CultureScopeClub – Forum 2
We were pleased to hold the second edition of the CultureScopeClub, a forum that brought together leaders in Culture and Talent comprising financial services, oil and gas, utility, nuclear, fintech, professional services, media and FMCG etc. Chaired by Catherine Dineley, Head of Group Culture at Lloyds Banking Group, the discussion focused on Managing Risk.
Culture is a big word. It can mean different things to different organisations, and it is often used in the wrong context. It is not just about your mission statement or core values, although those are important aspects of culture. The most important aspect of culture is how these translate in behaviours, how you do business on a day-to-day basis with all stakeholders – customers, suppliers, shareholders, and employees. If you don’t have that right, then everything else will be an uphill battle for the long-term benefit of all involved.
Many companies think they have great cultures, but their employees disagree or feel disengaged from the company vision and goals because the behaviours they observe are not aligned with the vision, for example, there may not be clear lines of communication between management teams and staff members at every level.
The good news is that successful companies are leading the way by taking responsibility for driving a cultural change to unlock business potential. They recognise that they need proactive methods of managing their workplace culture. To be successful, it is essential for an organisation to use predictive tools and analysis with proactive follow through, such as the strategies that CultureScopeClub members use with their workforce science analytics.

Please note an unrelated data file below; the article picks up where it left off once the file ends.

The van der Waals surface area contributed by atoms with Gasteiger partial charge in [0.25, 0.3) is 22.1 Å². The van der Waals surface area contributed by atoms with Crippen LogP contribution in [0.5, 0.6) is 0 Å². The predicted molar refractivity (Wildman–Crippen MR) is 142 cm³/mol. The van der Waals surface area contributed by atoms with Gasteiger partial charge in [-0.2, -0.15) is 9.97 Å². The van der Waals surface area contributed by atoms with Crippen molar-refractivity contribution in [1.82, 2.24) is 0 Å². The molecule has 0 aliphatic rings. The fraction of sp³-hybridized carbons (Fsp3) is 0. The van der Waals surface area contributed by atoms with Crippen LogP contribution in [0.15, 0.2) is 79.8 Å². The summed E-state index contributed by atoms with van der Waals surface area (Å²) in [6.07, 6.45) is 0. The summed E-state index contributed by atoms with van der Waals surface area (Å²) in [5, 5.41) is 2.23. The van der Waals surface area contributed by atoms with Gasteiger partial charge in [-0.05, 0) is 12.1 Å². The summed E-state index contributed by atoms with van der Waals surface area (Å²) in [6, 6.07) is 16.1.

“If you are a non-executive board member and you are not really close to the inside of the organisation, then you are not doing your job.” Said Alison Gill – a behavioural psychologist who specialises in board effectiveness said in a recent webinar.
The corporate governance code clearly states that the board’s role is to promote the long-term sustainable success of the organisation – which involves being clear how the culture is aligned to the purpose, values and strategy of the organisation.
Resilience at work is a black hole in research terms. That is starting to change. For the first time, we are seeing really interesting work emerge which measures and analyses resilience at work. This matters because work is where we spend much of our lives and is the cause of much of our joy and our stress.
“We are all in this together” – but are we really? After this great re-set, employees and customers are watching very closely to see what businesses and organisations are actually doing – actions, verbs, behaviours – to focus more on the employee experience, fostering a sense of belonging in a safe and positive way, where groups are accepted both culturally and socially and are treated equally.
Diversity and Inclusion (D&I) are almost always used together giving the impression that they mean the same thing, or can both be achieved by doing the same thing. It is time that we make the case for splitting up this couple to drive home how different they are from each other.
In 2018 Deutsche Bank founded Breaking Wave, an organisation tasked with operating as an agile fintech with all the advantages of calling on all the knowledge and resources of its established parent. This week, at a time when so many organisations are thinking about how to bring innovation into their culture, we spoke to Breaking Wave CEO Richard Collin about this unique cultural journey (take a look: www.ipsychtec.com/webinar).